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Rocket League is definitely a game to be played online, and it is especially fun when people start talking. With the D-pad, you can use quick-chat, which offers twelve pre-chosen phrases to say to everyone playing and four that only your team can see. The quick-chat is a nice feature, but there have been more than a few occasions where I’ve just wanted to say ‘Nice!’ instead of ‘Nice Shot!’ for example. I don’t think the phrases are perfect, but you can type exactly what you want with a tap of the Dualshock 4’s touch-pad – which brings up a keyboard on-screen. Using this feature has led to many angry and hilarious moments (I once wound someone up so much by typing in ‘I like water’ over and over again that I was on the receiving end of a few unpleasant words on my PS4’s personal messages) but it is far too slow to use mid-game, only really becoming an applicable choice during goal replays.

Playing matches online does three things – it improves your personal level, ranking and unlocks items. Each time you play a match in Rocket League you get points, these points build up during gameplay, based on shots taken, goals scored, saves made, clearances, centre-balls and so on. Each point you get takes you one step closer to levelling up, which increases your status in the game. You start out your Rocket League career as a ‘Rookie’, but your title improves every ten levels or so, as of writing I’m at level 39, a Rocket League veteran, with somewhere over 120 hours spent on the game.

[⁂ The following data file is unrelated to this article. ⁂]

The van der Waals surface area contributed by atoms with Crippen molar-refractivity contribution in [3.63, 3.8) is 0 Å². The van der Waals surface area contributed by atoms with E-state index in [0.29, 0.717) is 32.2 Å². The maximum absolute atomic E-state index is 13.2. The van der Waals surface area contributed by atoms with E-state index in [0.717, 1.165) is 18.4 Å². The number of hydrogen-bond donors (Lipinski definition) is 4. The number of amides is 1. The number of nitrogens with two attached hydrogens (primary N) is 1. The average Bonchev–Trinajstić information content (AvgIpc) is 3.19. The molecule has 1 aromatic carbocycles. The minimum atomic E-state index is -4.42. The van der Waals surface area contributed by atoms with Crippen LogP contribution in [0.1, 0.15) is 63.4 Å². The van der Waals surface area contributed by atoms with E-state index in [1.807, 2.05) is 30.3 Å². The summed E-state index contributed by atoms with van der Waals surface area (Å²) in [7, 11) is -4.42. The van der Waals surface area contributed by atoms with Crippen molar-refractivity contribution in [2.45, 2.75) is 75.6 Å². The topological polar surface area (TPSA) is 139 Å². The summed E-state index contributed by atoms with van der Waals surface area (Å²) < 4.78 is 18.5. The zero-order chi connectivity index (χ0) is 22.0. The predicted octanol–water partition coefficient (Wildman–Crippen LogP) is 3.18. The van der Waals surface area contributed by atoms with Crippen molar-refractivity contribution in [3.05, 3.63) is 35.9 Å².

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Rocket League is a changing game too, with new arenas, items and ranking systems being added into the game every now and then. As it stands, in the game’s second season, there are twelve ranks, with your rank being updated after every ten matches, based on everything you do, not just losing or winning a couple of matches. It’s a nice system, one that makes you want to play ten more matches, to try and increase your own ranking. It becomes addictive, and hours can pass before you stop playing it in one session – you don’t realise how long you’ve spent playing Rocket League.

You will even spend a stupid amount of time fine-tuning your car’s looks with all of the items you’ve unlocked over the course of playing the game. Unfortunately however, the colour options are fairly limited, as all matches place you in either orange or blue team, meaning car colours can only be blue, orange, or something fairly similar. I wish there were a couple more team colours, like green, black or white for example, but oh well, maybe I just want a brown car too much. Still, the colour of the car doesn’t matter much when you’ve just scored a 90-yard screamer, or flew half the pitch only to just miss a goal or scoring a last-minute equaliser – Rocket League is exhilarating, extremely good fun and at times incredibly tense, just as any good sports game is.


Although the servers still need a little more work, Rocket League offers incredible amounts of fun at a very affordable price. There are so many games I just haven’t played because of Rocket League, games like Metal Gear Solid V and Arkham Knight. Dare I say Rocket League is the best sports game of all time? It just well could be you know. I expect to see you online very soon, be prepared.



2 thoughts on “Rocket League (PS4) Review:

  1. Good review. Though you praised it loads you didn’t let flaws slide; but I don’t think the matchmaking issues need much work – I wouldn’t expect anything better. Definitely deserved of a 95, definitely one of my favourite games in the last few years or so. But I would say the game could do with a couple more modes for variety purposes, and they should keep bonus things available online, to make it even better. I don’t think the customization limitations is an issue, and you can make your car look real cool.

    I think one thing with your review is that you’ve focused too much on small flaws, and so the score of 95/100 seems a surprise when it comes — though it definitely does fit the game. Who am I to say though!